Day old chicks, broody hen, nest and coop logistics

Discussion in 'Raising Baby Chicks' started by cyw iar, Aug 19, 2016.

  1. cyw iar

    cyw iar Out Of The Brooder

    So I've gotten a good feel that most broody hens will take to day old chicks placed under them under cover of darkness when the hens are in the chicken zombie stage of night. My question is logistics for the little buggers.

    I currently have two hens (by attrition; started with six, a fox moved into the neighborhood, she nabbed a couple, we stopped free-ranging for a month or two, fox moved on to greener pastures). One has been broody for over a month, and has been sitting on an empty nest for most of that time, determined to hatch... something. Imaginary eggs. Neither hen has been a mother before.

    So I have three baby chicks coming next week, and would like to try giving them to her, but the problem is the coop and the nest boxes. The boxes are bout 2 feet off the floor of the coop, and the pop door to the run is also about 18 inches or so up. I'm assuming the chicks won't be able to make the leap! Do I move the hen somehow, maybe to the floor of the coop, prior to giving her the chicks? Is it okay to keep them confined to the coop? There's also a nice deep pile of shavings on the floor of the coop, great for hens, but maybe problematic for chicks.

    Any thoughts would be appreciated. You can see pics of my coop in my profile, to get an idea of what I'm dealing with.

    Thanks in advance!
     
    Last edited: Aug 19, 2016
  2. BantamFan4Life

    BantamFan4Life LOOK WHAT YOU MADE ME DO. Premium Member

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    It may be better to separate the hen and chicks completely. The other chickens may peck and/or kill the baby chicks out of curiosity.
     
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  3. azygous

    azygous Chicken Obsessed

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    I make a nest on the floor for broody hen and chicks. After the first week they can handle short hops, but for the first two or three weeks, you'll need a ramp so they can go in and out of the coop.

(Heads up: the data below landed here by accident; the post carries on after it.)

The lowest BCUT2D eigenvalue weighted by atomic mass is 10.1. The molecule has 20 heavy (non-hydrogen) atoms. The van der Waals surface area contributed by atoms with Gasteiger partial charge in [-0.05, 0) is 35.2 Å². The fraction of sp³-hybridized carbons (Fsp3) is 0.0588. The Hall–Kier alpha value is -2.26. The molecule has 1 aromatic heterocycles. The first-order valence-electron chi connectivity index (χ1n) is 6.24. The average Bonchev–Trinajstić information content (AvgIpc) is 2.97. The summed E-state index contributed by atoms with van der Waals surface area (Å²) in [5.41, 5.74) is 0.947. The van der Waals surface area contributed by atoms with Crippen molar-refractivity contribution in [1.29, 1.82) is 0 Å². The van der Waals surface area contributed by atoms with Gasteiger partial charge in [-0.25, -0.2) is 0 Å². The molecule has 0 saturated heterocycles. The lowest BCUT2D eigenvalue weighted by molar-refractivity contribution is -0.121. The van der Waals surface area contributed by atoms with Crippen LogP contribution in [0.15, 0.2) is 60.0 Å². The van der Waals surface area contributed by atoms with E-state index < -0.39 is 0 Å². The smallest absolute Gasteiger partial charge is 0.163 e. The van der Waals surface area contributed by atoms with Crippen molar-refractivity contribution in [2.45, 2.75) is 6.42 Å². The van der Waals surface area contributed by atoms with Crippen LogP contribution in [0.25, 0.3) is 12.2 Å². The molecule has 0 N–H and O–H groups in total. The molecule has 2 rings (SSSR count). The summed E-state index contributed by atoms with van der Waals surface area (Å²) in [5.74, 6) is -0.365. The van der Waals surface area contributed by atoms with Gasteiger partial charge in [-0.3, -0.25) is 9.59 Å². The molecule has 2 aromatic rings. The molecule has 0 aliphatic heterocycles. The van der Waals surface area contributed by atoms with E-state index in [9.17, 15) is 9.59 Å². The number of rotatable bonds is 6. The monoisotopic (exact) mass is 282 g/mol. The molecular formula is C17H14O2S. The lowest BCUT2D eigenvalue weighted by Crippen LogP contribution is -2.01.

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  4. cyw iar

    cyw iar Out Of The Brooder

    @azygous, so I'm guessing you pluck her out of the nest box at night and deposit her and the chicks on the floor, and she's all "holy crap, my eggs hatched!"?

    What do you both think about the depth of bedding? Should I sweep it out and replace with shallow for the time being?
     
  5. azygous

    azygous Chicken Obsessed

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    No need to sneak the little family out of the nest box in the dead of night. You can move them any time. Move the chicks down to a nest on the floor and the broody will follow. She will be happy to be wherever the chicks are.

    Supply the bedding however deep you wish. The broody will arrange it to suit herself and the chicks.

    The broody does all the work. You don't need to do anything except supply food and clean water. It's the slickest way to raise chicks there is.
     
  6. cyw iar

    cyw iar Out Of The Brooder

    Thanks for the advice! Fingers crossed. She is a very determined hen.
     
  7. chickengeorgeto

    chickengeorgeto Overrun With Chickens

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    We all need maybe to learn the progression of stages that a brooding hen goes through when her eggs first begins to hatch but before she leaves the nest to squire her chicks around.